The kinetic parameters of the interaction between the scFv-Fc forms of Ab27 and Ab79 and EC2-GST were determined at 25°C using the Biacore 3000 (GE Healthcare Bio-Sciences AB, Uppsala, Sweden). Briefly, EC2-GST protein was immobilized on a CM5 dextran sensor chip in 10 mM sodium acetate buffer (pH 4.5) using the amine coupling kit and a flow rate of 30 µl/min. Ab27 or Ab79 in HBS-EP buffer (10 mM HEPES, pH 7.4, 150 mM NaCl, 3 mM EDTA, 0.005% (v/v) surfactant P20) was then injected over 2 min at a flow rate of 30 µl/min. Data were evaluated using the Biacore BIAevaluation software version 4.1, and the association rate (ka), dissociation rate (kd), and equilibrium dissociation constant (KD, kd/ka) were calculated to determine binding affinity.

Invasion and cell migration assays

Invasion and cell migration assays were performed as previously described [19]. For the invasion assays, cells were plated in the presence of antibodies in serum-free medium on Transwell inserts (Corning, NY, USA) coated with 25 μg of Matrigel (BD Biosciences). The underside of the insert was pre-coated with 2 µg of fibronectin or collagen type I (Sigma). After incubation for 48 h at 37°C in 5% CO2, the inserts were fixed with 3.7% paraformaldehyde/PBS and stained with 2% crystal violet. The numbers of cells that had invaded the Matrigel were counted in five representative (×100) fields per insert. Cell migration assays were performed in a similar manner but without the Matrigel coating.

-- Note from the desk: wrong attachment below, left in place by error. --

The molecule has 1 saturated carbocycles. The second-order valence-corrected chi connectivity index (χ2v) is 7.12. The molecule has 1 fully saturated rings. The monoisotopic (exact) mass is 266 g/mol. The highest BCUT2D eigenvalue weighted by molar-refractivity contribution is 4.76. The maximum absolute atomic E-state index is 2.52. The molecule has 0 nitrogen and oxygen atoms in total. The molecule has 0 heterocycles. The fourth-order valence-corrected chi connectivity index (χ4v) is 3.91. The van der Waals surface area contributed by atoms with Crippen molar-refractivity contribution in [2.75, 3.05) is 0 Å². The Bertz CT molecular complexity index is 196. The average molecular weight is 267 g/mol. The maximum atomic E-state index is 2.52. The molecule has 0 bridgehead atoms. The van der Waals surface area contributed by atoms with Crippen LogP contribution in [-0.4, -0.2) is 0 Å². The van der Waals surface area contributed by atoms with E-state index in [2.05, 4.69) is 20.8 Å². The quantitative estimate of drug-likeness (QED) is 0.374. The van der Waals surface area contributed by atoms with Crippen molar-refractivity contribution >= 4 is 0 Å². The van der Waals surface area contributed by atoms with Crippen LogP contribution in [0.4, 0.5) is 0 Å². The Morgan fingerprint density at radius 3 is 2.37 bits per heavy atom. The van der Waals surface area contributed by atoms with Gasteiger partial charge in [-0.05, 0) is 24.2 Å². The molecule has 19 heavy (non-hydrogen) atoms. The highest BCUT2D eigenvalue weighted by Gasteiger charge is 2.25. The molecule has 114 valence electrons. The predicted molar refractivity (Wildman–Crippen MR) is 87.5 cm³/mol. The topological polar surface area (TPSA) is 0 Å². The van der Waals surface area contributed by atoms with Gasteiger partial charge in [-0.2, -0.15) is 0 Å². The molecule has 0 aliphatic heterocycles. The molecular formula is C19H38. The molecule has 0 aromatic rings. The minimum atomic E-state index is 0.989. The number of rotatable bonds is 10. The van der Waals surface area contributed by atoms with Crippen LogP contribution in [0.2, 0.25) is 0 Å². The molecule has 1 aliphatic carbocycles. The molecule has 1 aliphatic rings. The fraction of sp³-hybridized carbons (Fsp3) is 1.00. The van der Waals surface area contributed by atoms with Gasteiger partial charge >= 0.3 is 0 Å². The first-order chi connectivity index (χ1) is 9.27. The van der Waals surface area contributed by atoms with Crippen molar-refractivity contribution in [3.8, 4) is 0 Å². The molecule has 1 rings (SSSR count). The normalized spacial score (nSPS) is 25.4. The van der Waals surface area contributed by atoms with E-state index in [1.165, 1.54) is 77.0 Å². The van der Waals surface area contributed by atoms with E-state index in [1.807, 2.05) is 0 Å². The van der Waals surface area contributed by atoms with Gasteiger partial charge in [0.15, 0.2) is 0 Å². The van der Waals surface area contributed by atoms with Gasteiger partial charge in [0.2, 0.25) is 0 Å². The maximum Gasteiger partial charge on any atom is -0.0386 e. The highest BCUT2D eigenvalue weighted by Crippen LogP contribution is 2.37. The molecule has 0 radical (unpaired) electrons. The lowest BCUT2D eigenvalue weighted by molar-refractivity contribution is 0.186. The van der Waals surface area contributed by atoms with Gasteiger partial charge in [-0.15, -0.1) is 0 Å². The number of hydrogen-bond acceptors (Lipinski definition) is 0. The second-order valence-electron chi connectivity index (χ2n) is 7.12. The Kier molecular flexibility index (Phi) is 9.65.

Cell proliferation assay

Cell proliferation was determined using the colorimetric WST-1 Cell Proliferation Assay Kit (Takara Bio Inc., Otsu, Shiga, Japan). Briefly, cells were seeded into 96-well plates at a density of 5 × 103 cells/well and incubated for 48 to 72 h in the presence of antibodies. The cells were then incubated with the WST-1 reagent (one-tenth of the medium volume), and formazan dye formation was determined by measuring absorbance at 450 nm using a microplate reader.

Cell survival analysis and Anoikis assay

Cell survival under suspension culture condition was determined. Briefly, cells at a density of 5 × 103 cells/well with antibodies were seeded into 96-well plates with an Ultra-Low Attachment Surface (Corning, NY, USA) and incubated for 7 days in the absence of serum. Cell viability was determined using the colorimetric WST-1 assay as described above.

Cells (5 × 105) were seeded in the presence of antibodies into six-well plates with an Ultra-Low Attachment Surface (Corning) to induce anoikis. Cells were washed and stained with 5 µl of annexin V and 5 µl of PI per 1 × 105 cells for 15 min at r.t. in the dark, and the percentage of apoptotic cells was analyzed using flow cytometry. The cells were harvested after the induction of anoikis, washed with PBS, and lysed for immunoblot analysis.

Antibody-dependent cell-mediated cytotoxicity (ADCC) assay